Why learn about information technology? Isn’t this area of the business best left to the IT professionals, and not managers? The answer is a simple, emphatic No! (Reynolds, 2010)
IT has become a remarkable tool for businesses to improve and become successful in their objectives. One by product of the advent of IT are information systems. An information system (IS) is any organized system for the collection, organization, storage and communication of information. More specifically, it is the study of complementary networks that people and organizations use to collect, filter, process, create and distribute data.
For a manager to fully take advantage of IS, he has to have the skills. Below are the three most important skills I believe managers need to have in order to effectively participate in IS decisions.
A manager must be able to communicate effectively with various employees in the organization. This way, he can promote open discourse between departments which will lead to better decision making with regard to IS. Similarly, he must listen and solve the problems of the workers. He must encourage a free-flow of communication in the organization in order to have an information system that caters to the company’s needs and improve its operations.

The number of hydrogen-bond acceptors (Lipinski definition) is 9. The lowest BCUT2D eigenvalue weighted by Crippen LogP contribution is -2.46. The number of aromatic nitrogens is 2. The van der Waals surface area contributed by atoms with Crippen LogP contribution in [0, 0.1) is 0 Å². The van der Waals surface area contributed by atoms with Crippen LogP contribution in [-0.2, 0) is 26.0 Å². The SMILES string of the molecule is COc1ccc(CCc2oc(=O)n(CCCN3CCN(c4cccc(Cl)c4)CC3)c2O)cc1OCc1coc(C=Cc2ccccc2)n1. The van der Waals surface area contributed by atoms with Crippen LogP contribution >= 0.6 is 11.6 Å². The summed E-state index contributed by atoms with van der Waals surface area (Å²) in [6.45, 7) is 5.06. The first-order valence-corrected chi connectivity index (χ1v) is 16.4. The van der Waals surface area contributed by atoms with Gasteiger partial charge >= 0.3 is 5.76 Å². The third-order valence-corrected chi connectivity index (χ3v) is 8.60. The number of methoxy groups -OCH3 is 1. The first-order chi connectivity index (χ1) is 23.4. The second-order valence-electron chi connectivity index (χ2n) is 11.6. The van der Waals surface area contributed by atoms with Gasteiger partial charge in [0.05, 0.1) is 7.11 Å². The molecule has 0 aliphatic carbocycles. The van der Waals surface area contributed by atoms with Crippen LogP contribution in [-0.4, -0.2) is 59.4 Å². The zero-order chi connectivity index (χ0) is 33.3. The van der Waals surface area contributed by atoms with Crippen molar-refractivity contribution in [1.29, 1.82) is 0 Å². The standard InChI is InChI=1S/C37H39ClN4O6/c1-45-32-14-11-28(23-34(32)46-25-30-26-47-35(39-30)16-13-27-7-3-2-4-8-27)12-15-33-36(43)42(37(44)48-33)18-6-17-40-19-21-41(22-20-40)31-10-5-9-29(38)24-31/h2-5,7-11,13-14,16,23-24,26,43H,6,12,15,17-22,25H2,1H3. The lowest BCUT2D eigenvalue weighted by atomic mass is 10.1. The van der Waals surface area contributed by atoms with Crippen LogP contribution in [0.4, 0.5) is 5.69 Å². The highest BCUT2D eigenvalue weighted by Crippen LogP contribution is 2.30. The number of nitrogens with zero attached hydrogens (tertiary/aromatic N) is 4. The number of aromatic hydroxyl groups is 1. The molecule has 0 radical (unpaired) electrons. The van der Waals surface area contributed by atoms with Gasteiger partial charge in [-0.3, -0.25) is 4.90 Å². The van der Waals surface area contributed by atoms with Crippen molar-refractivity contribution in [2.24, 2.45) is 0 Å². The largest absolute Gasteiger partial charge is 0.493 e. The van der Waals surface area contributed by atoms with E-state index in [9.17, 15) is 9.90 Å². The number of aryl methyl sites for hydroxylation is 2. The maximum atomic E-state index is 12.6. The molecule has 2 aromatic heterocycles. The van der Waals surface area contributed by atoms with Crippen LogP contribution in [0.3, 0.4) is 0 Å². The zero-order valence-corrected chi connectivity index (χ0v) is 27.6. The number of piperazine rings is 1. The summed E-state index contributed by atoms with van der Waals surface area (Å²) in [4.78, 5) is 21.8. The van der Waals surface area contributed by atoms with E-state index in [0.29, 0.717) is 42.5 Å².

Conceptual skills present knowledge or ability of a manager for more abstract thinking. The conceptual skills will help managers to look outside their department’s goals. So, they will make decisions that will satisfy overall business goals. This type of skill is vital because it allows managers to prioritize and utilize other resources outside his/her own department.
Human or Interpersonal Managerial Skills
Human or interpersonal managerial skills present a manager’s knowledge and ability to work with people. These skills will enable managers to become leaders and motivate employees for better accomplishments. Since IS usually involves another department, it’s important that managers can also hold a certain degree of connection and be respected by them in order to have authority.
These three skills in my opinion are the must haves for managers. Without these, I don’t believe he or she will have the ability, competence or authority to effectively participate in IS decisions.
Reynolds, George W. Information Technology for Managers. Boston: Course Technology, Cengage Learning, 2010.